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Tuesday, February 27, 2007

Russia at the Oscars?

La Russophobe wanted to find out how well Russia did in receiving nominations and Oscars at the 79th Academy Awards this year, and while looking into it she stumbled across a post from Russia Blog (renamed "The Real Russia Project") stating that a film called "Ninth Company" by Russian director Fyodor Bondarchuk has received a nomination for best foreign language picture. Here's the screenshot of Russia Blog's post (click to enlarge):

So, La Russophobe was somewhat confused when she visited the official website of the Oscars and saw the five nominees for best foreign-language picture listed as follows:

As you can see, "Ninth Company" isn't among them ("Lives of Others" -- a chilling tale of Russian abuse of ordinary people behind the Iron Curtain which LR highly recommends -- was the winner). In fact, none of them have anything to do with Russia and, as far as La Russophobe could tell, Russia's only involvement with the nominees in any category this year was that the nominee for best animated short "Match Girl" took place in Russia (though its makers had nothing to do with the country) and the nominee/winner for best actress Helen Mirren is a Russian immigrant (formerly named "Yelena Mirinovskaya").

Upon looking into Russia Blog's misstatement further, La Russophobe discovered that "Ninth Company" was merely the film Russia chose to be its contender for a nomination this year, a contender that was rejected (surprise, surprise). So when Russia Blog stated "join us for a screening of one of the films nominated for the 2007 Oscar for Best Foreign Film, 9th Company - a Russian blockbuster about the Soviet war in Afghanistan" they were lying. Ninth Company was nominated for a nomination, that's all, not for the Oscar. Interestingly, in nearly two weeks nobody's pointed out this error in the comments, indicating that hardly anybody is actually paying attention to the Russophile nonsense spewed out at Russia Blog. Ironically, the "Ninth Company" post was basically a retred of a post Russia Blog issued in March 2006 purporting to "review" the film; this item contains a trackback to Russia blog itself referring to the film as "Russia's choice" for best foreign-language film (though the trackback doesn't find any Russia Blog article that actually says this).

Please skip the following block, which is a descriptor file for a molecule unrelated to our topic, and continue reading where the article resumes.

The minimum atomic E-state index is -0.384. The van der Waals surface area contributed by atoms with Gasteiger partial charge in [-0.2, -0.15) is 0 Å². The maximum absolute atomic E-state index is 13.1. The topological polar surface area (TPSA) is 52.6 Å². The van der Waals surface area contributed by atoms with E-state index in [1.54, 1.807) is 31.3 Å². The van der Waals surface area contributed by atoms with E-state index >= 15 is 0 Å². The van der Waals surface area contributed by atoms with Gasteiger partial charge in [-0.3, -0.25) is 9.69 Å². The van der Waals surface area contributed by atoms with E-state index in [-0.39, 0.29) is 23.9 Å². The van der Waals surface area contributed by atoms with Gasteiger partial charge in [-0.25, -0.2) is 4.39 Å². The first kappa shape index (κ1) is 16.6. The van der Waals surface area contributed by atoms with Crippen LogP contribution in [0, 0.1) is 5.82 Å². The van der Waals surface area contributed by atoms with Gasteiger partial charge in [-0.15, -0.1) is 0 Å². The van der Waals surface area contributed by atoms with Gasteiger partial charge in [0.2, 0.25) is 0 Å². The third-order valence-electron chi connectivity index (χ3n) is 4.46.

One can, of course, take issue with the term "blockbuster" as well since (a) nobody in the outside world has ever heard of "Ninth Company" and (b) Russia Blog made no attempt to substantiate its box office receipts in Russia (it's their wont to ignore the need to provide sourced facts to back up their claims).

That's to say nothing of attempting to charge money for admission to this copyrighted film as Russia Blog's publisher proposes doing in his post, a clear violation of the law unless the publisher has permission from the owner to do so. And obviously, referring to "Ninth Company" as a film actually nominated for an Oscar would tend to draw in more money than accurately saying it was nominated for a nomination, so the false statement is actually self-serving not only in terms of making Russia look better than it is but in swelling Russia Blog's coffers.

If any readers have more information about Russia's actual role in the 2007 Oscars, LR would be pleased to receive it.


Anonymous said...

"indicating that hardly anybody is actually paying attention to the Russophile nonsense spewed out at Russia Blog."

Of course, it could mean that no-one pays any attention to the Oscars themselves these days - they're a bit of a bloated waste of space now, I reckon.

By the way - did you know that Helen Mirren's grandfather was a Russian nobleman who was stranded in Britain when the Russian Revolution began?

La Russophobe said...

It could mean that but it doesn't, because there were a bunch of other comments discussing various other issues, and Russia Blog is using the Oscar affilation to hype it's showing. Then again, perhaps all their readers are such morons that they don't realize what a waste the Oscars are. Might be something to that. Although the billion or so people who watched on TV might disagree.

I didn't know that about Helen. Just goes to show the heights Russians are capable of scaling once they manage to get out of the country!